Layton in his local and social context

Blackmore, L & Whipp, D, (1977), ‘Thomas Layton FSA (1819-1911) A Misguided Antiquary’, London Archaeologist 3 (4), 90-96

Blomfield, D, (2008), ‘Kew Riverside 1820-1920’, Richmond History 29, 63-71

Canham, Roy, (1978), 2000 Years of Brentford, London: HMSO

Cotton, J (1999), ‘Ballast-heavers and battle-axes: the ‘Golden Age’ of Thames finds’, in A Coles & M Dion, Archaeology, London: Black Dog Publishing, 59-71

Galer, M (2007), Layton’s Legacy, Thomas Layton Trust

Henrey, R (1946), The King of Brentford, Peter Davies

Hume, I (1956), Treasures in the Thames, Muller

Seaton, Shirley (2000), ‘Thomas Layton FSA: the Obsessive Collector’, Brentford & Chiswick Local History Journal 9

Turner, Fred (1922), History and Antiquities of Brentford


Adkins, R & Jackson, R, (1978), Neolithic Stone and Flint Axes from the River Thames, British Museum Occasional Paper 1

Burgess, C B & Gerloff, S, (1981), The Dirks and Rapiers of Great Britain and Ireland, Munich: Prähistorische Bronzefunde, IV, 7

Clarke, D L, (1970), Beaker Pottery of Great Britain and Ireland, Cambridge: Cambridge University Press

Colquhuon, I & Burgess, C B, (1988), The Swords of Britain, Munich: Prähistorische Bronzefunde, IV, 5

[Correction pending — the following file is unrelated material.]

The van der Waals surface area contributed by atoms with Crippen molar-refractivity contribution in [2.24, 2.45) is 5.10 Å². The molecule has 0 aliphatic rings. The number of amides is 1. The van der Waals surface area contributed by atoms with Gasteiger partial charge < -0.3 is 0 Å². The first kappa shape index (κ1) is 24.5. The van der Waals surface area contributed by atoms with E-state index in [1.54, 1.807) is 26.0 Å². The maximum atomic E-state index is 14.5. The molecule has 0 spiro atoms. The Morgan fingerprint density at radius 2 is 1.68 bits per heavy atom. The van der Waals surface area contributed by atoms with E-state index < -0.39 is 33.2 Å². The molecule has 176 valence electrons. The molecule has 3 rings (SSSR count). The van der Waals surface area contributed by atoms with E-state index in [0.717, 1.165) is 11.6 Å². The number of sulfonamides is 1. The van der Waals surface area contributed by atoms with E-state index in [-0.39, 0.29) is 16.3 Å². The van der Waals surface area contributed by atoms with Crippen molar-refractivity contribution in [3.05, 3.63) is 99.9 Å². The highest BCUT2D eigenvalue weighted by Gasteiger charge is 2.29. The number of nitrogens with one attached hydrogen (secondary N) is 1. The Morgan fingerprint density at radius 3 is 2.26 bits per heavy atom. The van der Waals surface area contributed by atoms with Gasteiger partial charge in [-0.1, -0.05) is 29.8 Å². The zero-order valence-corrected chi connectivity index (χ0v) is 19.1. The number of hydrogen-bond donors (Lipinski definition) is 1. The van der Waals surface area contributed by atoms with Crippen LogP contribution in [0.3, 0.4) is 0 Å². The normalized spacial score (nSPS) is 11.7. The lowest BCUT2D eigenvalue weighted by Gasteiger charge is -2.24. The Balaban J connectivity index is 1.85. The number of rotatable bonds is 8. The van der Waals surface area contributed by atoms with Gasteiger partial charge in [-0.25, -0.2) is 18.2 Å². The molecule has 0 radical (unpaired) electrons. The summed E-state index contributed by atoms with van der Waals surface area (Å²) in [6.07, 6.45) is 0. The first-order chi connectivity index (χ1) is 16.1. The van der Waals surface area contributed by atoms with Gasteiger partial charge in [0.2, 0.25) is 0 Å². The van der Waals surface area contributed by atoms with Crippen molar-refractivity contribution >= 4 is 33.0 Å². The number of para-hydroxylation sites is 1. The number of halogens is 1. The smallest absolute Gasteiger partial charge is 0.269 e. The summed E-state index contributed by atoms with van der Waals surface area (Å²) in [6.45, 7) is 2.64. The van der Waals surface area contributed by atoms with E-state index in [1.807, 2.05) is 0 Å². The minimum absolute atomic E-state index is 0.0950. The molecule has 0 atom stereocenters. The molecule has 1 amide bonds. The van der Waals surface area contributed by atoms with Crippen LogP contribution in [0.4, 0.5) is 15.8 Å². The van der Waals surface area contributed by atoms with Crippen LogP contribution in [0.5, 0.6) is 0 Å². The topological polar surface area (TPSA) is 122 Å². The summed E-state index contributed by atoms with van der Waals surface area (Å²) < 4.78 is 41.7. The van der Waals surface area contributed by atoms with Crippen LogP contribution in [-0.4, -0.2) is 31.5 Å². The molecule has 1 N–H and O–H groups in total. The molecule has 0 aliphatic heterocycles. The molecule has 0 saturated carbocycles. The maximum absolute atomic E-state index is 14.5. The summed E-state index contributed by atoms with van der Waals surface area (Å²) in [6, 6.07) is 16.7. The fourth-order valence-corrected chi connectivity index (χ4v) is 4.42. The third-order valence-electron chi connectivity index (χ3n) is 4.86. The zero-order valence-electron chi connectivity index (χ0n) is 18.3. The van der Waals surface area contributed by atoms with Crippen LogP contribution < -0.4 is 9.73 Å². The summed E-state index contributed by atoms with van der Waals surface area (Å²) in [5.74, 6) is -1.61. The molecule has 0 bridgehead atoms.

Davis, R, (2013), The Early and Middle Bronze Age Spearheads of Britain, Stuttgart: Prähistorische Bronzefunde, V, 5

Field, D, (1989), ‘Tranchet axes and Thames picks: Mesolithic core tools from the west London Thames’, Trans Lond Middx Archaeol Soc 40, 1-26

Fox, C (1958), Pattern and Purpose: A Survey of Early Celtic Art in Britain

Gerloff, S, (1975), The Early Bronze Age Daggers in Great Britain and a Reconsideration of the Wessex Culture, Munich: Prähistorische Bronzefunde, IV, 2

Greenwell, W & Brewis, W P, (1909), ‘The origin, evolution and classification of the bronze spearhead in Great Britain and Ireland’, Archaeologia 61, 439-72

Grimes, W F, (1931), ‘The Early Bronze Age flint dagger in England and Wales’, Proc Prehist Soc E Anglia 6, 340-55

Hawkes, C F C & Hull, R, (1987), Corpus of Ancient Brooches in Britain, BAR British Series 168

Jope, E M, (1961), ‘Daggers of the Early Iron Age in Britain’, Proc Prehist Soc 27, 307-43